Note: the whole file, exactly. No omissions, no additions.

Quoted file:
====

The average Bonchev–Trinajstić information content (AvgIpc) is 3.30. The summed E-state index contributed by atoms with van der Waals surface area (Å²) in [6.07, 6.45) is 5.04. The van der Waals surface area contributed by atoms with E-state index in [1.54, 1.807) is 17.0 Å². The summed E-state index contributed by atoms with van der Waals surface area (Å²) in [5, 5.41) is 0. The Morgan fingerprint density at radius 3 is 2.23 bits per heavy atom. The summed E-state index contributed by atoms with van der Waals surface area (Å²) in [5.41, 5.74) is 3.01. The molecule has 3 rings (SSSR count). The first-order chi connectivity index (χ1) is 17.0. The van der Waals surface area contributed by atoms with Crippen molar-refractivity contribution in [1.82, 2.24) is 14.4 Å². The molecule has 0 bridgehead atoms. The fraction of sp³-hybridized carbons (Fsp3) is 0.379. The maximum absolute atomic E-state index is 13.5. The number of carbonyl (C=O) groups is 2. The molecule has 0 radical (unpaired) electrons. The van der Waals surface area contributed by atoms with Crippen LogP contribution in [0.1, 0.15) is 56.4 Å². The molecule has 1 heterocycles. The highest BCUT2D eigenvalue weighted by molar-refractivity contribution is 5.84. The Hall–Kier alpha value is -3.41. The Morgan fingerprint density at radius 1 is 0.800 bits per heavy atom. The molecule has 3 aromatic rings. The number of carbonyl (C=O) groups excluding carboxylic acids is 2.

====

The average Bonchev–Trinajstić information content (AvgIpc) is 3.30. The summed E-state index contributed by atoms with van der Waals surface area (Å²) in [6.07, 6.45) is 5.04. The van der Waals surface area contributed by atoms with E-state index in [1.54, 1.807) is 17.0 Å². The summed E-state index contributed by atoms with van der Waals surface area (Å²) in [5, 5.41) is 0. The Morgan fingerprint density at radius 3 is 2.23 bits per heavy atom. The summed E-state index contributed by atoms with van der Waals surface area (Å²) in [5.41, 5.74) is 3.01. The molecule has 3 rings (SSSR count). The first-order chi connectivity index (χ1) is 17.0. The van der Waals surface area contributed by atoms with Crippen molar-refractivity contribution in [1.82, 2.24) is 14.4 Å². The molecule has 0 bridgehead atoms. The fraction of sp³-hybridized carbons (Fsp3) is 0.379. The maximum absolute atomic E-state index is 13.5. The number of carbonyl (C=O) groups is 2. The molecule has 0 radical (unpaired) electrons. The van der Waals surface area contributed by atoms with Crippen LogP contribution in [0.1, 0.15) is 56.4 Å². The molecule has 1 heterocycles. The highest BCUT2D eigenvalue weighted by molar-refractivity contribution is 5.84. The Hall–Kier alpha value is -3.41. The Morgan fingerprint density at radius 1 is 0.800 bits per heavy atom. The molecule has 3 aromatic rings. The number of carbonyl (C=O) groups excluding carboxylic acids is 2.